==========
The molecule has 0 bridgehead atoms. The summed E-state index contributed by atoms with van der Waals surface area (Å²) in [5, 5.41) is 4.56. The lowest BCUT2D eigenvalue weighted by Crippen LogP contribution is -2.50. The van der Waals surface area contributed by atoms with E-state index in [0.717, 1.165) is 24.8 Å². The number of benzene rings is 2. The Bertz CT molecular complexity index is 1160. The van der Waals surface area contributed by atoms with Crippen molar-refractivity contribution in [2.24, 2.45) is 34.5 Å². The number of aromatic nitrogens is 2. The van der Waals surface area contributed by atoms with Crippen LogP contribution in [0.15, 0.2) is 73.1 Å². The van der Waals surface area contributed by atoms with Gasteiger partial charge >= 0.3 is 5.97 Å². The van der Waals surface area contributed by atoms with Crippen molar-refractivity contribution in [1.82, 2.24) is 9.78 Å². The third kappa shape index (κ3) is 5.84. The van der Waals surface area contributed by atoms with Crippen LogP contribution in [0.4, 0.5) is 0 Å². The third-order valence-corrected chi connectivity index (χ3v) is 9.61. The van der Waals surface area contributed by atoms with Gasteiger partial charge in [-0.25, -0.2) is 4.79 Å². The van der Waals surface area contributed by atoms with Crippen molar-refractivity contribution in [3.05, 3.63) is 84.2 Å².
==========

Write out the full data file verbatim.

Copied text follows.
The molecule has 0 bridgehead atoms. The summed E-state index contributed by atoms with van der Waals surface area (Å²) in [5, 5.41) is 4.56. The lowest BCUT2D eigenvalue weighted by Crippen LogP contribution is -2.50. The van der Waals surface area contributed by atoms with E-state index in [0.717, 1.165) is 24.8 Å². The number of benzene rings is 2. The Bertz CT molecular complexity index is 1160. The van der Waals surface area contributed by atoms with Crippen molar-refractivity contribution in [2.24, 2.45) is 34.5 Å². The number of aromatic nitrogens is 2. The van der Waals surface area contributed by atoms with Crippen LogP contribution in [0.15, 0.2) is 73.1 Å². The van der Waals surface area contributed by atoms with Gasteiger partial charge >= 0.3 is 5.97 Å². The van der Waals surface area contributed by atoms with Crippen molar-refractivity contribution in [1.82, 2.24) is 9.78 Å². The third kappa shape index (κ3) is 5.84. The van der Waals surface area contributed by atoms with Crippen LogP contribution in [0.4, 0.5) is 0 Å². The third-order valence-corrected chi connectivity index (χ3v) is 9.61. The van der Waals surface area contributed by atoms with Gasteiger partial charge in [-0.25, -0.2) is 4.79 Å². The van der Waals surface area contributed by atoms with Crippen molar-refractivity contribution in [3.05, 3.63) is 84.2 Å².